Eukaryotic Intron Loss

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Science  30 May 2003:
Vol. 300, Issue 5624, pp. 1393
DOI: 10.1126/science.1080559

Recently, attention has been drawn to eukaryotic genomes with very few introns (1, 2) and to the biased position of introns within genes (3). We show here that intron-poor eukaryotes for which genome data is available have a 5′ bias in the position of their introns within genes. This decrease in introns toward the 5′ end of the gene is more pronounced with increasing intron paucity. We argue that this asymmetry is more consistent with models of intron loss from intron-poor organisms.

We analyzed intron positions from 18 relatively well-annotated eukaryotic genomes, which differ by three orders of magnitude in the average number of introns per gene. Because all eukaryotes have evolved from a common ancestor (4), there must have been considerable gain of introns in some lineages, intron loss in others, or a combination of both processes.

The genomes display marked differences in patterns; the introns in multicellular genomes are evenly distributed throughout genes, whereas those of unicellular organisms are biased toward the 5′ ends (Fig. 1A). The observed bias in intron position is correlated with intron paucity. Only Plasmodium genomes show a different trend. We have no clear explanation for this deviation, but it may be an artifact of gene prediction, which is particularly challenging in Plasmodium and would be expected to detect 3′ introns more reliably where expressed sequence tag (EST) coverage is most complete (5).

Fig. 1.

The intron position bias of 18 eukaryotes and a model to explain the pattern. (A) The relative position of each intron within its host gene was calculated as the sequence length of the open reading frame (ORF) upstream of the intron divided by the full length of the ORF. For each organism, relative intron position data were pooled into 10 categories, where each category is one-tenth of the ORF length (denoted I to X progressively from 5′ to 3′). The fraction of introns each genome contains in each category was plotted on the y axis. Finer scale of up to 20 categories did not produce an essentially different pattern (data not shown). Species are sorted according to their intron-to-gene ratios (in parentheses). A significant correlation was found between average relative intron position and intron-to-gene ratio (Spearman rank, rs = 0.59, P = 9.4 × 103; excluding Plasmodium data: rs = 0.85, P = 3 × 105). Species abbreviations (and number of introns studied): Hs, Homo sapiens (139,418); Rn, Rattus norvegicus (33,083); Mm, Mus musculus (65,418); Ce, Caenorhabditis elegans (100,569); At, Arabidopsis thaliana (107,552); Os, Oryza sativa japonica (234,084); Tr, Takifugu rubripes (102,709); Dr, Danio rerio (3,895); Ag, Anopheles gambiae (36,503); Dm, Drosophila melanogaster (37,755); Nc, Neurospora crassa (17,215); Pf, Plasmodium falciparum (7,040); Dd, Dictyostelium discoideum (1,964); Pyy, Plasmodium yoelii yoelii (6,676); Sp, Schizosaccharomyces pombe (4,753); Sc, Saccharomyces cerevisiae (286); Gt, Guillardia theta nucleomorph (17); Ec, Encephalitozoon cuniculi (15). Sources for annotated genome data: H. sapiens, R. norvegicus, and M. musculus, The Genome Browser, assembly hg12 (13); S. pombe and C. elegans, The Sanger Institute (; N. crassa, Whitehead Institute/MIT Center for Genome Research (14); O. sativa japonica, The Institute of Genomic Research (; all other annotations from GenBank at NCBI ( The D. discoideum data set was an incomplete chromosome 2 annotation from GenBank (15). (B) The cDNA recombination model for intron loss. Gray boxes, exons of an mRNA; open boxes, exons of a cDNA produced by reverse transcription (arrow); black boxes, the corresponding genomic DNA showing the site of recombination (asterisks).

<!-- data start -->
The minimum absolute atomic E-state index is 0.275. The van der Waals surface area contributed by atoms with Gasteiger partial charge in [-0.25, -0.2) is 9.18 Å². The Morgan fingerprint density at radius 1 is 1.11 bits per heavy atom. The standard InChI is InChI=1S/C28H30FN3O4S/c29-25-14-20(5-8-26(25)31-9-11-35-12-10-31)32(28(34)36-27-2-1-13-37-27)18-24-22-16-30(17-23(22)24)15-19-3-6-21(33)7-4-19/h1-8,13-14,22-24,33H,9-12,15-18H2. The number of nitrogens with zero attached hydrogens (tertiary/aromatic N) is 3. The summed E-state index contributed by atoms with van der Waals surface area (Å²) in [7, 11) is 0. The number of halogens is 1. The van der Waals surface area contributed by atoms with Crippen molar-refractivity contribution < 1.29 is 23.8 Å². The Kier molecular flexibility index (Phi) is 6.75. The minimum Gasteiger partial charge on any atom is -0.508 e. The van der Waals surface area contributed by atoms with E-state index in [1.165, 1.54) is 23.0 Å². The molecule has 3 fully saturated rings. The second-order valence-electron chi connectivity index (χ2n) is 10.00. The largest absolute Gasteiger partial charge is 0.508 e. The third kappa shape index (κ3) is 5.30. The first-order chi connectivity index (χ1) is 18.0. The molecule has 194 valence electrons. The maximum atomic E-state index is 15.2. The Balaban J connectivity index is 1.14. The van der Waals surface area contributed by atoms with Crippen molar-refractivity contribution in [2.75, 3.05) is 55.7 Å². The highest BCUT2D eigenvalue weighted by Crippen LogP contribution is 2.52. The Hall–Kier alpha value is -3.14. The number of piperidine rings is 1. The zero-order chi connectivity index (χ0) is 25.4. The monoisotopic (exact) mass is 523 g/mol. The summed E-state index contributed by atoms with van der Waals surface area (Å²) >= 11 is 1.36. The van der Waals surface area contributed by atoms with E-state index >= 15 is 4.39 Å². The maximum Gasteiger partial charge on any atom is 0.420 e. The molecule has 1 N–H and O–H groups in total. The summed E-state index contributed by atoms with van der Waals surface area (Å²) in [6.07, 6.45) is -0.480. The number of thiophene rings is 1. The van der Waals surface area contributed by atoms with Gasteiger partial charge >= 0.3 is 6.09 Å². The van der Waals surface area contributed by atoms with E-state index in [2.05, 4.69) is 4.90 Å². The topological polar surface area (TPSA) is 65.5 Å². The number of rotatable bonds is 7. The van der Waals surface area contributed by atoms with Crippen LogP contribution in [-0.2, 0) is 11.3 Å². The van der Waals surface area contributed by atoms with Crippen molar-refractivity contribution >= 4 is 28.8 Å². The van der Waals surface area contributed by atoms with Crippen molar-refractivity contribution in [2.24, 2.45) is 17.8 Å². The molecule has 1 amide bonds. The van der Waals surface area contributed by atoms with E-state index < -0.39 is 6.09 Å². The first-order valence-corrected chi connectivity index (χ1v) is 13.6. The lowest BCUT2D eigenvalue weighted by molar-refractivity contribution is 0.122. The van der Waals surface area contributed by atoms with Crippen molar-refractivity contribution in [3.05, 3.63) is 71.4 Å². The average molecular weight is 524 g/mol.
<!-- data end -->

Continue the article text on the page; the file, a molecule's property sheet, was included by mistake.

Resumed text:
The most common mechanism cited to explain intron gain is the insertion of mobile genetic elements (6) or “reverse splicing” (7). Either a preference for intron accumulation in the 5′ end of genes or selection for 5′ position is required for intron gain to explain the pattern we observe. One possibility for selection of 5′ introns is that they could be preferentially maintained because they contain the majority of intronic enhancers (8). However, if introns were preferentially accumulated in the 5′ end of genes, this tendency would depend on the number of introns already present in the genome because there is no 5′ bias in intron-rich genomes.

The best-characterized model for intron loss is homologous recombination between the genomic copy of a gene and an intron-less cDNA produced by reverse transcription of the corresponding mRNA (9) (Fig. 1B). Because retrotransposons can reverse transcribe mRNAs other than their own transcripts (10), cDNA templates are expected to be present in eukaryotic cells. Further, Derr (11) showed that cDNAs could recombine with the corresponding gene, resulting in intron loss.

The pattern we observe could be derived from intron loss by this mechanism if reverse transcriptases begin from the 3′ end of RNA molecules and dissociate in a length-dependant manner, as is the case for pseudogenes derived from cDNAs (12). Most cDNAs would therefore be truncated at the 5′ end; thus, templates that could replace introns at the 5′ ends of genes would be expected to be less abundant. This mechanism would therefore be expected to predominantly remove 3′ introns.

Considering the known mechanisms by which introns are lost or gained, we believe the simplest explanation for the 5′ bias is that introns have been lost from these intron-poor eukaryotes by homologous recombination of cDNAs. Clearly, this does not prohibit intron gain in some cases, but the high asymmetry of intron position in intron-poor organisms appears to be secondarily derived.


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